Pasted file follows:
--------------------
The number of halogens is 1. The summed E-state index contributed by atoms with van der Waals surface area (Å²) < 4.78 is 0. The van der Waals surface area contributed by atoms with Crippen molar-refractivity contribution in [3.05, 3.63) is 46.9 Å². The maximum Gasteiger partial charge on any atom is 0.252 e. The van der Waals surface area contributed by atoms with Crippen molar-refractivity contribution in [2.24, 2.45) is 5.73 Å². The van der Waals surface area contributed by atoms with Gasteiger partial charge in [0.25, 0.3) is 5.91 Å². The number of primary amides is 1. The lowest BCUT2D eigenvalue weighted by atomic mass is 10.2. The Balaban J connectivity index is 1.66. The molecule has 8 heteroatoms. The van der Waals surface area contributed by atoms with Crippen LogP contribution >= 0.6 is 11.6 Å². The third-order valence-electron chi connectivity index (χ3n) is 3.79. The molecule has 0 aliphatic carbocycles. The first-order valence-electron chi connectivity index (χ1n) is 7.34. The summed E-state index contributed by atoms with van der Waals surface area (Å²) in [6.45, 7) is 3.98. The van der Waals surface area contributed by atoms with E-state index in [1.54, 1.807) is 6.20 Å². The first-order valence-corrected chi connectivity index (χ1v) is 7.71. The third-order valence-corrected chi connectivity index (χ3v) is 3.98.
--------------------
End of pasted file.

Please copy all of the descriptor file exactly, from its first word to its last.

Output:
The number of halogens is 1. The summed E-state index contributed by atoms with van der Waals surface area (Å²) < 4.78 is 0. The van der Waals surface area contributed by atoms with Crippen molar-refractivity contribution in [3.05, 3.63) is 46.9 Å². The maximum Gasteiger partial charge on any atom is 0.252 e. The van der Waals surface area contributed by atoms with Crippen molar-refractivity contribution in [2.24, 2.45) is 5.73 Å². The van der Waals surface area contributed by atoms with Gasteiger partial charge in [0.25, 0.3) is 5.91 Å². The number of primary amides is 1. The lowest BCUT2D eigenvalue weighted by atomic mass is 10.2. The Balaban J connectivity index is 1.66. The molecule has 8 heteroatoms. The van der Waals surface area contributed by atoms with Crippen LogP contribution >= 0.6 is 11.6 Å². The third-order valence-electron chi connectivity index (χ3n) is 3.79. The molecule has 0 aliphatic carbocycles. The first-order valence-electron chi connectivity index (χ1n) is 7.34. The summed E-state index contributed by atoms with van der Waals surface area (Å²) in [6.45, 7) is 3.98. The van der Waals surface area contributed by atoms with E-state index in [1.54, 1.807) is 6.20 Å². The first-order valence-corrected chi connectivity index (χ1v) is 7.71. The third-order valence-corrected chi connectivity index (χ3v) is 3.98.